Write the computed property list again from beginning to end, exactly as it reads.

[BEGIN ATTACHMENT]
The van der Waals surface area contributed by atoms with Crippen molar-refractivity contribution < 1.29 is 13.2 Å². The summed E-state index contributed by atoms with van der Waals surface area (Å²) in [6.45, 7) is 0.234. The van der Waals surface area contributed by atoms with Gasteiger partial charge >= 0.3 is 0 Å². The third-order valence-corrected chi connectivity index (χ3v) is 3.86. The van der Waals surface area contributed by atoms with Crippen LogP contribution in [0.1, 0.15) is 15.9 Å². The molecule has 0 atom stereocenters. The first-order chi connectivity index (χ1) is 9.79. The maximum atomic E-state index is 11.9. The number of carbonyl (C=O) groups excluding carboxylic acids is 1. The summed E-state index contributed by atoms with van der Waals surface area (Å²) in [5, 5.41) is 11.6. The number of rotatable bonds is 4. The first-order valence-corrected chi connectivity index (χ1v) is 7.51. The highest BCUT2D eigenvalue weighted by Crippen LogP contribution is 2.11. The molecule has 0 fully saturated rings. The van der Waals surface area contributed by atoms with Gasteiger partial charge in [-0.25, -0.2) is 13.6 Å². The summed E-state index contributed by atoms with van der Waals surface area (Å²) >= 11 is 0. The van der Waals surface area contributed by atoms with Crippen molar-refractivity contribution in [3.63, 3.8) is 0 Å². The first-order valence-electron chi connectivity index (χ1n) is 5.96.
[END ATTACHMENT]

The van der Waals surface area contributed by atoms with Crippen molar-refractivity contribution < 1.29 is 13.2 Å². The summed E-state index contributed by atoms with van der Waals surface area (Å²) in [6.45, 7) is 0.234. The van der Waals surface area contributed by atoms with Gasteiger partial charge >= 0.3 is 0 Å². The third-order valence-corrected chi connectivity index (χ3v) is 3.86. The van der Waals surface area contributed by atoms with Crippen LogP contribution in [0.1, 0.15) is 15.9 Å². The molecule has 0 atom stereocenters. The first-order chi connectivity index (χ1) is 9.79. The maximum atomic E-state index is 11.9. The number of carbonyl (C=O) groups excluding carboxylic acids is 1. The summed E-state index contributed by atoms with van der Waals surface area (Å²) in [5, 5.41) is 11.6. The number of rotatable bonds is 4. The first-order valence-corrected chi connectivity index (χ1v) is 7.51. The highest BCUT2D eigenvalue weighted by Crippen LogP contribution is 2.11. The molecule has 0 fully saturated rings. The van der Waals surface area contributed by atoms with Gasteiger partial charge in [-0.25, -0.2) is 13.6 Å². The summed E-state index contributed by atoms with van der Waals surface area (Å²) >= 11 is 0. The van der Waals surface area contributed by atoms with Crippen molar-refractivity contribution in [3.63, 3.8) is 0 Å². The first-order valence-electron chi connectivity index (χ1n) is 5.96.